Massena and his sons, Jean, 22, and Ephraim, 16, will deliver much-needed supplies to their family and community. Daughter Sophilee, 19, can't go because she is too busy with school and work.
Although Massena's wife and her daughter - along with an adopted daughter and her son - escaped injury, they are living on the street outside their damaged home like so many others there.
"My wife, she says, 'We're OK.' But my daughter, she says, 'no,' " Massena said on a rare break with his children in their small apartment, which was infused with the aroma of a Caribbean lunch cooking on the stove.
"One day they eat," said son Jean, "one day they don't. Food costs a lot now."
Massena, 44, who couldn't afford to send his children to school in Haiti, spent 16 years trying to bring his family to the United States. He was sponsored by his brother and mother, who already lived in Upland. When permission did come, he was not able to take everybody: Under U.S. immigration policy, his wife was not eligible to come because she was not directly related to her in-laws. She stayed behind with the couple's young daughter.
Massena, who hasn't picked up English as quickly as his children, looks wistful as he talks about his wife, Valette. He speaks to her every day.
"My wife and little daughter are on my mind, so I call them," he said, showing pictures of them that fill two tall ladder frames in the living room.
In a phone conversation translated by Sophilee, Valette said she missed her family just as much.
"She cries and then my sister cries," said Sophilee. "She just needs us to come."
It took a year before Massena, a taxi driver in Haiti, found a job in the United States. By then his sons, who played soccer, had befriended a neighbor, Gary Klein, who took on the role of soccer dad.
Klein said he was amazed at the family's resilience.
"They never seem depressed or down," he said. "I can cook anything and they'll eat it. They're a lot of fun to be around."
At first, the family got by on daughter Sophilee's wages from McDonald's. Now her father works nearly every waking hour, parking cars, or as an elementary school janitor, or as a caretaker at the Clark Park farmers' market in West Philadelphia.
Before he got a Honda CRV with 120,000 miles on it, he rode Klein's bicycle 26 miles round-trip from Upland to the farmers' market, working from 5 a.m. to 8 p.m. Saturdays and Sundays.
"They're used to being on the verge of survival," said Klein, who videotaped Jean and Sophilee's high school graduation because their father was too busy to attend.
Sophilee, who was recently promoted to manager at McDonald's, got a second job at Dunkin' Donuts this summer, a mixed blessing since she can use the money but can't take time off to go to Haiti.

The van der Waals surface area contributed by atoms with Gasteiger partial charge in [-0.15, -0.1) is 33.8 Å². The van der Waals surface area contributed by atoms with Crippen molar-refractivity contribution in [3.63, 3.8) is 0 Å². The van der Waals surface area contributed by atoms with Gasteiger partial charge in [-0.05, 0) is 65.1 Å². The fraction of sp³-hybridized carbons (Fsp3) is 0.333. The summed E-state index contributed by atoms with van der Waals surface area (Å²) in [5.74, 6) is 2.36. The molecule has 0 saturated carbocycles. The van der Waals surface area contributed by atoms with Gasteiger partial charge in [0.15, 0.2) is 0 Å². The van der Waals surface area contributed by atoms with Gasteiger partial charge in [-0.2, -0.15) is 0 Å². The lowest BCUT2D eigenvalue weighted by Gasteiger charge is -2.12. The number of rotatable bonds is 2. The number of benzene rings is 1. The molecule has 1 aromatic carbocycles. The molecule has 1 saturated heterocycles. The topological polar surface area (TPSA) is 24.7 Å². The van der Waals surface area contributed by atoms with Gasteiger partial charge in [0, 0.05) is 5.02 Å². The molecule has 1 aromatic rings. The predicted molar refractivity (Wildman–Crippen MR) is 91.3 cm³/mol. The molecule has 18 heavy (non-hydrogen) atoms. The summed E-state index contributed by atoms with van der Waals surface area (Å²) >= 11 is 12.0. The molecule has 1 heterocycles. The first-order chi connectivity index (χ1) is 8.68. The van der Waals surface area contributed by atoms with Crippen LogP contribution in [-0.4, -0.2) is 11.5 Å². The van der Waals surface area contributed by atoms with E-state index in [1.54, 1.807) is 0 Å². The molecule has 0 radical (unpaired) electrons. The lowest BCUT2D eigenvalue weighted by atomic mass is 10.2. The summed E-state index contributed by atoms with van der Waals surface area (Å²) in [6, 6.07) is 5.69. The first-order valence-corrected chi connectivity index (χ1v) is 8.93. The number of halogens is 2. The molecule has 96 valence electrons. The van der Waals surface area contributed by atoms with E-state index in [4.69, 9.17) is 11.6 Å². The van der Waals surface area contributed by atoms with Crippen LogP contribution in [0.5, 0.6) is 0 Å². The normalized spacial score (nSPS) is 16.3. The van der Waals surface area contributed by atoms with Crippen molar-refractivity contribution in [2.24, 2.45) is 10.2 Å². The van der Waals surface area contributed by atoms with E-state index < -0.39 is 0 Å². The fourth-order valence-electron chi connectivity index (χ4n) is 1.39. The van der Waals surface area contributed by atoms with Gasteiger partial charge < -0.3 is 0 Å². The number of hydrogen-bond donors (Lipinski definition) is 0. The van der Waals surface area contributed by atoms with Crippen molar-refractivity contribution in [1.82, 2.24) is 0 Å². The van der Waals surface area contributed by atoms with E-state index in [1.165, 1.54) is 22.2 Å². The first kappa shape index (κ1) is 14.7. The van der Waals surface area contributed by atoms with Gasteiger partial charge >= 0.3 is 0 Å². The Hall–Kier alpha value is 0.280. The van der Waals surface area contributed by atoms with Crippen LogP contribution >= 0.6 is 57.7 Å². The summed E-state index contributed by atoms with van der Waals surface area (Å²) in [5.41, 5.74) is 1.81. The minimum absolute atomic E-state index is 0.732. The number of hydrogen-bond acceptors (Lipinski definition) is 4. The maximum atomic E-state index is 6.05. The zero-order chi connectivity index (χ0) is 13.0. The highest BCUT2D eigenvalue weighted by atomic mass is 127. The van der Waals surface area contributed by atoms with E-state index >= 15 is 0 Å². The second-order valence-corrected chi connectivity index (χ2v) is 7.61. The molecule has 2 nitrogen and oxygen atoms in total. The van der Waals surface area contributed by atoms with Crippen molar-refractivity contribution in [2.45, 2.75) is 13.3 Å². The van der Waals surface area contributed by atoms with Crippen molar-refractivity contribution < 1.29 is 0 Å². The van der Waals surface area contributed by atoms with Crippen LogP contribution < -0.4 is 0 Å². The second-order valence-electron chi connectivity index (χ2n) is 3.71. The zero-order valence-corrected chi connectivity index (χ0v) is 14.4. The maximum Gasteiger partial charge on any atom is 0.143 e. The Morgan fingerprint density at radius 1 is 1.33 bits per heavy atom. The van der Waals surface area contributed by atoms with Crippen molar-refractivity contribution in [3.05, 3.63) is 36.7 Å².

"When I told my mom I got another job, she said, 'Oh, my God, you're just like your dad,' " said Sophilee, who has a big smile and is studying at Delaware County Community College to be a nurse.
Meanwhile, Jean also works at McDonald's while attending community college in hopes of becoming a doctor. Ephraim, an aspiring artist and actor, will be a senior next year at Chester High School.
The family's nonstop pace kept Massena from dwelling as much on the sadness of being apart from his wife. Then the 7.0-magnitude earthquake stuck on Jan. 12, and he was terrified.
For two days, there was no contact - until finally Valette called to say she and her daughter were all right. Remarkably, they were outside at the time and were not crushed when their house in the south of Port-au-Prince collapsed.
"We really miss her," said Sophilee. "We're here in this house eating and sleeping, and they're living outside."
For months, Valette told them not to come because it was too dangerous. There was looting, and someone sleeping near her was murdered in the middle of the night.
Family members here couldn't even send supplies because nothing was being delivered.
"It was so weird talking to my family, but I can't help them," said Sophilee.
Her sister in Haiti, Nathaiga, keeps asking, "When is Jean coming to get me?"
That's what Jean wants, too, to swoop her up and bring her back.
"If she can be near to me, that will be OK. That's it," he said.
The Massenas will take as much as they can with them, including extra 50-pound suitcases stuffed with clothes and shoes collected by Wallingford Presbyterian Church. Ephraim will help out a local church and document his trip for a senior project at school. Massena, meanwhile, is hoping to jump-start the immigration process by securing passports for his wife and daughter.
He has no idea when they will be able to join him in the United States, which makes the thought of leaving them behind a second time excruciating.
"It's going to be hard to do that," said Jean, while his father nodded.
Contact staff writer Kathy Boccella at 610-313-8123 or email@example.com.